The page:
Thursday, 26 June 2014

Heartbeat by Elizabeth Scott (Young Adult, 9/10E)

March 2014, Mira Ink, 257 pages, Paperback, Review copy

Themes: suspended death, family relations, family ties, grief, pushing people away, telling the truth, hospitals, other people have problems, being a rebel, getting back on track
Content: Some moderate teen romance, lots of mixed emotions, a box of tissues is needed

Summary from Elizabeth's website (Mira Ink website was down at time of writing the review)
Since her mother's sudden death, Emma has existed in a fog of grief, unable to let go, unable to move forward--because her mother is, in a way, still there. She's being kept alive on machines for the sake of the baby growing inside her. Estranged from her stepfather and letting go of things that no longer seem important--grades, crushes, college plans--Emma has only her best friend to remind her to breathe. Until she meets a boy with a bad reputation who sparks something in her--Caleb Harrison, whose anger and loss might just match Emma's own. Feeling her own heart beat again wakes Emma from the grief that has grayed her existence. Is there hope for life after death--and maybe,for love?

Nayuleska's thoughts
I raced through this book. Somehow Emma's plight is captivating. I felt so sorry for all the mixed emotions that she endured and how she struggled to cope with everything being so abnormal. She makes a huge effort not to do anything that she did before her mother died to try and avoid hurting, but that only delays the inevitable breakdown.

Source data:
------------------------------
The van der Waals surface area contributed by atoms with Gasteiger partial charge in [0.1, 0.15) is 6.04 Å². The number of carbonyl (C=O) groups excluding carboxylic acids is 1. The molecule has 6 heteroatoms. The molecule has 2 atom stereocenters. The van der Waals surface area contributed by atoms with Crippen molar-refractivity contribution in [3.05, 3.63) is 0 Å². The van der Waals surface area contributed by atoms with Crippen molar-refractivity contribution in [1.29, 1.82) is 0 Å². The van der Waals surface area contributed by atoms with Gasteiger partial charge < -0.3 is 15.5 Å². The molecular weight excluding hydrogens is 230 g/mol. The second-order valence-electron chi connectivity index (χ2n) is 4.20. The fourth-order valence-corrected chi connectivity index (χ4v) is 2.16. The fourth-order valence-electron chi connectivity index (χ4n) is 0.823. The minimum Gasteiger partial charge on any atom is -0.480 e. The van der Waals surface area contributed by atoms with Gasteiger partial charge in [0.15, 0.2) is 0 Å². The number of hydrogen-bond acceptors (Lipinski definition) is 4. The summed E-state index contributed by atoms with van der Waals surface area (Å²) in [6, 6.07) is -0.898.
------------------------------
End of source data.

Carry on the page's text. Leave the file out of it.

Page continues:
How she makes up with Dan is easy to relate to and ever so realistic. It isn't all happiness and light when their true feelings are aired-there is an awkwardness that remains but that is what is so real. People don't instantly forgive one another when they mess up. They still can be angry/upset with them, just as Emma is. I loved how Olivia was always there for Emma, even when she was horrid, and how they had the special roof thing. 

The Caleb situation was understandable but not my focus on the story. His truth was even sadder than Emma's. Grief does funny things to people. With the loss of my grandfather still very recent (April 2014) I choked up countless times during this inspiring emotional tale, which I'm not going to be able to read again as it's intense, but one I recommend to everyone. I didn't dislike anything in particular, it just wasn't a perfect read for me,

Find out more on Elizabeth's website.

Suggested read
For another teen struggling with grief check out Dandelion Clocks by Rebecca Westcott (Children's, 11 years +, 10E/10E) - you will need tissues!

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